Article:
We reviewed issues from 2016 to issue 4, 2018, including original articles (86), brief originals (8), reviews (10), special articles (5), and brief communications (2) and determined the gender of all authors, the first authors (FA), and the last authors (LA) (usually called “senior authors” in the publishing setting), and corresponding authors. A differential analysis was conducted of the authorship of the editorials published in the study period, recording the gender of all authors and FAs.

We analysed 111 articles and 10 editorials that involved 617 and 22 authors, respectively. Table 1 shows the results of the review of gender inequality between authors.

Table 1 Gender of Authors of Articles Published in Farmacia Hospitalaria 

aDifference between the observed percentage of women and the percentage of female members of the SEFH (72.4%).

The highest level of gender inequality was observed between the authors of editorials, followed by FAs of editorials and LAs of articles. However, we did not find any significant gender inequality between the FAs of articles.

Typically, FAs of articles make the greatest contribution to a scientific publication (in many cases, only the first three authors are considered in relation to academic merit), whereas LAs are typically tutors or directors, regardless of their actual contribution to the study. We studied the FALA combination according to their gender and obtained somewhat surprising results. The FALA distribution across articles was as follows: Female FA and male LA (36%); female FA and LA (32%); male FA and female LA (18%); and male FA and LA (14%).

Furthermore, of the 129 active referees of the journal in June 2018, 73 (56.6%) were women. According to the reference values used, this result suggests a gender bias of 15.8%.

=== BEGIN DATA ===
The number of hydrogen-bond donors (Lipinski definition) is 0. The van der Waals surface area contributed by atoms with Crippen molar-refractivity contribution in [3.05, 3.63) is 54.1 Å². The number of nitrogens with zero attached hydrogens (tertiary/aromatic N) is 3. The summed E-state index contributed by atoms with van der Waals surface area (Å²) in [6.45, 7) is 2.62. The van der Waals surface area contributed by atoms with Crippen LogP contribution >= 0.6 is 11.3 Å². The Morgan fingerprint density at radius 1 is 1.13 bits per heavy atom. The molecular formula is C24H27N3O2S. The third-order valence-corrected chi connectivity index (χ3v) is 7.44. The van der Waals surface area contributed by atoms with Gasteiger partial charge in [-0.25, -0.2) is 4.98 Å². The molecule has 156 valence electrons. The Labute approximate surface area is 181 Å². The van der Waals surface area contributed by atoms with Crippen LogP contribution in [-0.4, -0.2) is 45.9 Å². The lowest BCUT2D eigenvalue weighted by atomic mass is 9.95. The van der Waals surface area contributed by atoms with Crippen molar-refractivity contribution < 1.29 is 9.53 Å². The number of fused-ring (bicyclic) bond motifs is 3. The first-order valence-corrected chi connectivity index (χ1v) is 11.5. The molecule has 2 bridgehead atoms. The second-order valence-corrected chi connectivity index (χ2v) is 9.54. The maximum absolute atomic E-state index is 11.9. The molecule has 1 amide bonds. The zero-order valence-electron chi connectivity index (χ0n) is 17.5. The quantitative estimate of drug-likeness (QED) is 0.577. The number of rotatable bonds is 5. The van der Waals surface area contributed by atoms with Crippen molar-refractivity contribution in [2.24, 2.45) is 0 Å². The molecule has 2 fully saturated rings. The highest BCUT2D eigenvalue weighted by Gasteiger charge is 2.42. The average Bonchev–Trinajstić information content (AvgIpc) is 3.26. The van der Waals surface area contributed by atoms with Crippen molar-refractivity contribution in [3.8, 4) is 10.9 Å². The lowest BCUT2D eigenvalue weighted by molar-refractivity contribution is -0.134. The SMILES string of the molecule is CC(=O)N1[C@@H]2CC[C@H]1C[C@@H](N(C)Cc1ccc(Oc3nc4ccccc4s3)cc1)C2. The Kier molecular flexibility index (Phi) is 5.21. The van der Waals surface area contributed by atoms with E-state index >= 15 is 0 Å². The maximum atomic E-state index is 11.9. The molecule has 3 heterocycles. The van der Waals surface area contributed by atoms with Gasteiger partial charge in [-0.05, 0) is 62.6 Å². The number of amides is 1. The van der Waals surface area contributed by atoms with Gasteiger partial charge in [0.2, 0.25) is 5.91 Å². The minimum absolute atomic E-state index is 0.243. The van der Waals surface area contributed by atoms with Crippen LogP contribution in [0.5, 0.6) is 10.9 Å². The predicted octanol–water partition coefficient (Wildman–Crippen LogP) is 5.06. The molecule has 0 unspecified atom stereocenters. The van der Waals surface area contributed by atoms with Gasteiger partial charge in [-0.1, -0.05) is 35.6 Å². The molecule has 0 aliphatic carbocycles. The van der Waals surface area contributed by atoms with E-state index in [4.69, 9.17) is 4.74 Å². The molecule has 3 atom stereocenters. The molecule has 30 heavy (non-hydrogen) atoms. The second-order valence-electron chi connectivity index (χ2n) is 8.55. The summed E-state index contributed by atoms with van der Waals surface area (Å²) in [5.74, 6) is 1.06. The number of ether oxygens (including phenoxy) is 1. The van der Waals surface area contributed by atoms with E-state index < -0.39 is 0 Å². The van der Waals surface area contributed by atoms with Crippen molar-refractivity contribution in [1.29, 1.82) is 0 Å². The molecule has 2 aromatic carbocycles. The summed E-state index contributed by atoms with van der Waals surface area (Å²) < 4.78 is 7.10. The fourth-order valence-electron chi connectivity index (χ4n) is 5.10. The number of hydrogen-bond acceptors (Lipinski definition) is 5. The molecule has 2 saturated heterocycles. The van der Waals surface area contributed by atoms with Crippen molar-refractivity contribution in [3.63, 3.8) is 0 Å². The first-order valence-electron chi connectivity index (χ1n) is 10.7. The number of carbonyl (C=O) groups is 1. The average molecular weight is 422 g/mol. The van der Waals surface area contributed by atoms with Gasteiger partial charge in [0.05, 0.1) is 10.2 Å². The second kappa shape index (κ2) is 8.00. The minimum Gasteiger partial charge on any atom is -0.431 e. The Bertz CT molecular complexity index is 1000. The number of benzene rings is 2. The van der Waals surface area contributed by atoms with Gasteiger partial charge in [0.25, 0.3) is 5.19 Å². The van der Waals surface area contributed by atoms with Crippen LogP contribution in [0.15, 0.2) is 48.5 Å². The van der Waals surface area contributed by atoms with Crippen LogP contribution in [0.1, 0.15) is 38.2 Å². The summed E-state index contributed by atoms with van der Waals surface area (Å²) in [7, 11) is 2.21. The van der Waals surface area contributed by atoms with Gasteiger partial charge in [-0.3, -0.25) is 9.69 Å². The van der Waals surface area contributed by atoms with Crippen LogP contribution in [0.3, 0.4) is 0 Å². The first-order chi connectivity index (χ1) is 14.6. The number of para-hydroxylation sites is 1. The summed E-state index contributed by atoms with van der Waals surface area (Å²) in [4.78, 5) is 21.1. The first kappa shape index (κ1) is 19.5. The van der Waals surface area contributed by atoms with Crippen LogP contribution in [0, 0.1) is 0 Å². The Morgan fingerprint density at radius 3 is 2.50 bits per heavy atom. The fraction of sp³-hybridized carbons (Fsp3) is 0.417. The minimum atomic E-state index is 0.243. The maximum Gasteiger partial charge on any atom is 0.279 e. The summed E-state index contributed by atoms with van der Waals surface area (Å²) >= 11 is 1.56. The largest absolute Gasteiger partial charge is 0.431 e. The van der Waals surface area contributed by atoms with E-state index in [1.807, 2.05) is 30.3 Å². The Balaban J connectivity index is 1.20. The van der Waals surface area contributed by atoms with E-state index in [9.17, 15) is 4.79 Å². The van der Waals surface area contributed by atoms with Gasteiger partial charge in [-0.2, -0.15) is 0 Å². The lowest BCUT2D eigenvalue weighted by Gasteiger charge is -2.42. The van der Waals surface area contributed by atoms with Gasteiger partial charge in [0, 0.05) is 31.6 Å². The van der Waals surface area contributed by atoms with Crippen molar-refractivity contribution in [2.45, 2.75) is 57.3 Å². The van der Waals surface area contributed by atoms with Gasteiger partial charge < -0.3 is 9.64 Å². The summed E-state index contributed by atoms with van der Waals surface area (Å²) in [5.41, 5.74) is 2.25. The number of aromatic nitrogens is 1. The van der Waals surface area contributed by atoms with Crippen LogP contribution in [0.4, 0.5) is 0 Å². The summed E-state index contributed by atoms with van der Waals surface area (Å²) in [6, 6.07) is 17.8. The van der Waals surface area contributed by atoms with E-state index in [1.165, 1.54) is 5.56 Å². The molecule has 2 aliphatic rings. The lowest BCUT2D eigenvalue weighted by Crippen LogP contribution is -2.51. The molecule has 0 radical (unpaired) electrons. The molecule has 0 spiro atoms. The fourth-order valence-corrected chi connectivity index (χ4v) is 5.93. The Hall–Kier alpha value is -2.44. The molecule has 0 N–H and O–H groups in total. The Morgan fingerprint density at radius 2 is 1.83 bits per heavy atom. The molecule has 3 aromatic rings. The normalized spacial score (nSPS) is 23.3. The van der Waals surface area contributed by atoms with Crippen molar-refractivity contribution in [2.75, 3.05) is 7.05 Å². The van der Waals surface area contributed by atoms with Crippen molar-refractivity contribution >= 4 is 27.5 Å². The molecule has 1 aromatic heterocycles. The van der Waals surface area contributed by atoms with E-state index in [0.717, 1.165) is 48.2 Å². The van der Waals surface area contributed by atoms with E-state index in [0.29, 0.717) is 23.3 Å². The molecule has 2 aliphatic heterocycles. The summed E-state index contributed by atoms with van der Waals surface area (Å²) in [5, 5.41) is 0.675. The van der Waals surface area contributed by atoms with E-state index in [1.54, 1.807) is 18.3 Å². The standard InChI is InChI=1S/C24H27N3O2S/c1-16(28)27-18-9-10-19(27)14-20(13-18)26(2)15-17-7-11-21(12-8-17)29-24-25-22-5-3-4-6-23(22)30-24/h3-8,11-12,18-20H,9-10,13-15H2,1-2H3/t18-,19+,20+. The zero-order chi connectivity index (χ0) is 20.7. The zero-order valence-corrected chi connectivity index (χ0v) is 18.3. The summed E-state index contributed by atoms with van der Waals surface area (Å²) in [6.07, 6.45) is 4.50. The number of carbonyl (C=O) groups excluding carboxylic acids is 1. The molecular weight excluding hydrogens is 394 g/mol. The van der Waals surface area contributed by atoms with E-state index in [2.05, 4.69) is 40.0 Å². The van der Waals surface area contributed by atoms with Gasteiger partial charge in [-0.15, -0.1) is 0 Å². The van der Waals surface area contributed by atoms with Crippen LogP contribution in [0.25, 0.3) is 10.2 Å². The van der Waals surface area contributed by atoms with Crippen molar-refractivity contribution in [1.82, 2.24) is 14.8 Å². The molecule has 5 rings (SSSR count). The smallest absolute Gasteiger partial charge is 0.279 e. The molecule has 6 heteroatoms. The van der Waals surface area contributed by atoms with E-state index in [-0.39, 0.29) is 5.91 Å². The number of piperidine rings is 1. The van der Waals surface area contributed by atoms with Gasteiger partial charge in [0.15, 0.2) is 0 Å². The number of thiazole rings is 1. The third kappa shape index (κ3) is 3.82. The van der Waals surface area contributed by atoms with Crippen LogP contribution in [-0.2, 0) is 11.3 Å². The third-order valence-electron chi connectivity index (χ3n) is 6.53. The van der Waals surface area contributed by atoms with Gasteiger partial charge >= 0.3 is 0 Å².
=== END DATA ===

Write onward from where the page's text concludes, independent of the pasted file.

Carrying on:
We also studied the composition of the editorial board of the journal during its last three changes since 2013. Gender imbalance gradually decreased from 22% in the initial study period to 11% in 2018.

According to the data obtained, Farmacia Hospitalaria shows signs of gender bias that are similar to those found in the Spanish socio-cultural environment, with a marked hierarchical bias towards the male gender.

Although the results concerning all authors and FAs of articles show an almost equally balanced gender distribution, we found a marked tendency to male bias regarding LAs (senior authors). This can understood as the male gender being overrepresented in higher positions of professional leadership and in editorial authorship.

Current Spanish regulations on gender equity recommend that the distribution of genders in professional institutions should range between 40% and 60%. However, this recommendation should be interpreted with caution when applied to groups in which there already is a significant gender imbalance, such as hospital pharmacists. Guidelines have been published to improve the challenge of gender imbalance in scientific societies and their publications, which may help rectify the bias observed in our journal2.

We hope that both our female and male readers will find food for thought in this review, and that it will help avoid future gender inequity in the field of scientific publications.


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Received: July 14, 2018; Accepted: July 21, 2018

Autor para correspondencia. Correo electrónico: (Juan Pablo Ordovás Baines.).